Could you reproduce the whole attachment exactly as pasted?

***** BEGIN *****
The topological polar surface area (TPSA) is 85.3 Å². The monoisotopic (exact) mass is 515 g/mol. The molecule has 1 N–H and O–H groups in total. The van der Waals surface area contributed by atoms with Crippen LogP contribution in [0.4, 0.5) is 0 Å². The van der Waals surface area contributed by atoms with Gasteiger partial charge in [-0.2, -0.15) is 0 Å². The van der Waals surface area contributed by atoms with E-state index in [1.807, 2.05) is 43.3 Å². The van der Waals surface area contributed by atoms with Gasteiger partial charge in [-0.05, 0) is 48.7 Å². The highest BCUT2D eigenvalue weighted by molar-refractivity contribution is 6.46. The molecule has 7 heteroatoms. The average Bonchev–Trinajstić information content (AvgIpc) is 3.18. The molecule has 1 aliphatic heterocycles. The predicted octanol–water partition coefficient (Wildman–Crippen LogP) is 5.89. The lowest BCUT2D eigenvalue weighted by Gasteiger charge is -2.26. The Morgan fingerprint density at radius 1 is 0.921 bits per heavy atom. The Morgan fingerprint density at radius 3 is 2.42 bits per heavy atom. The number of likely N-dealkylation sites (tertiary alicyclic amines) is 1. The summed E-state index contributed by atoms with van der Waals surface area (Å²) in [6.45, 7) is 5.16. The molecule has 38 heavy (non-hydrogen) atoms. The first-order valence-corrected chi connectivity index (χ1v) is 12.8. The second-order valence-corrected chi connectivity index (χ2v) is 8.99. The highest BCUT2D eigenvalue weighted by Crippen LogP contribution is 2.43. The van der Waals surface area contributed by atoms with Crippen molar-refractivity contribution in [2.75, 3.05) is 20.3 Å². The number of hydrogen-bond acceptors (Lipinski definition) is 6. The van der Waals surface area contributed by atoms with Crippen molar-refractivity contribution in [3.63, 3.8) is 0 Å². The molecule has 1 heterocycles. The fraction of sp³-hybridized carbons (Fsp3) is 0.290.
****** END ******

The topological polar surface area (TPSA) is 85.3 Å². The monoisotopic (exact) mass is 515 g/mol. The molecule has 1 N–H and O–H groups in total. The van der Waals surface area contributed by atoms with Crippen LogP contribution in [0.4, 0.5) is 0 Å². The van der Waals surface area contributed by atoms with Gasteiger partial charge in [-0.2, -0.15) is 0 Å². The van der Waals surface area contributed by atoms with E-state index in [1.807, 2.05) is 43.3 Å². The van der Waals surface area contributed by atoms with Gasteiger partial charge in [-0.05, 0) is 48.7 Å². The highest BCUT2D eigenvalue weighted by molar-refractivity contribution is 6.46. The molecule has 7 heteroatoms. The average Bonchev–Trinajstić information content (AvgIpc) is 3.18. The molecule has 1 aliphatic heterocycles. The predicted octanol–water partition coefficient (Wildman–Crippen LogP) is 5.89. The lowest BCUT2D eigenvalue weighted by Gasteiger charge is -2.26. The Morgan fingerprint density at radius 1 is 0.921 bits per heavy atom. The Morgan fingerprint density at radius 3 is 2.42 bits per heavy atom. The number of likely N-dealkylation sites (tertiary alicyclic amines) is 1. The summed E-state index contributed by atoms with van der Waals surface area (Å²) in [6.45, 7) is 5.16. The molecule has 38 heavy (non-hydrogen) atoms. The first-order valence-corrected chi connectivity index (χ1v) is 12.8. The second-order valence-corrected chi connectivity index (χ2v) is 8.99. The highest BCUT2D eigenvalue weighted by Crippen LogP contribution is 2.43. The van der Waals surface area contributed by atoms with Crippen molar-refractivity contribution in [2.75, 3.05) is 20.3 Å². The number of hydrogen-bond acceptors (Lipinski definition) is 6. The van der Waals surface area contributed by atoms with Crippen molar-refractivity contribution in [3.63, 3.8) is 0 Å². The molecule has 1 heterocycles. The fraction of sp³-hybridized carbons (Fsp3) is 0.290.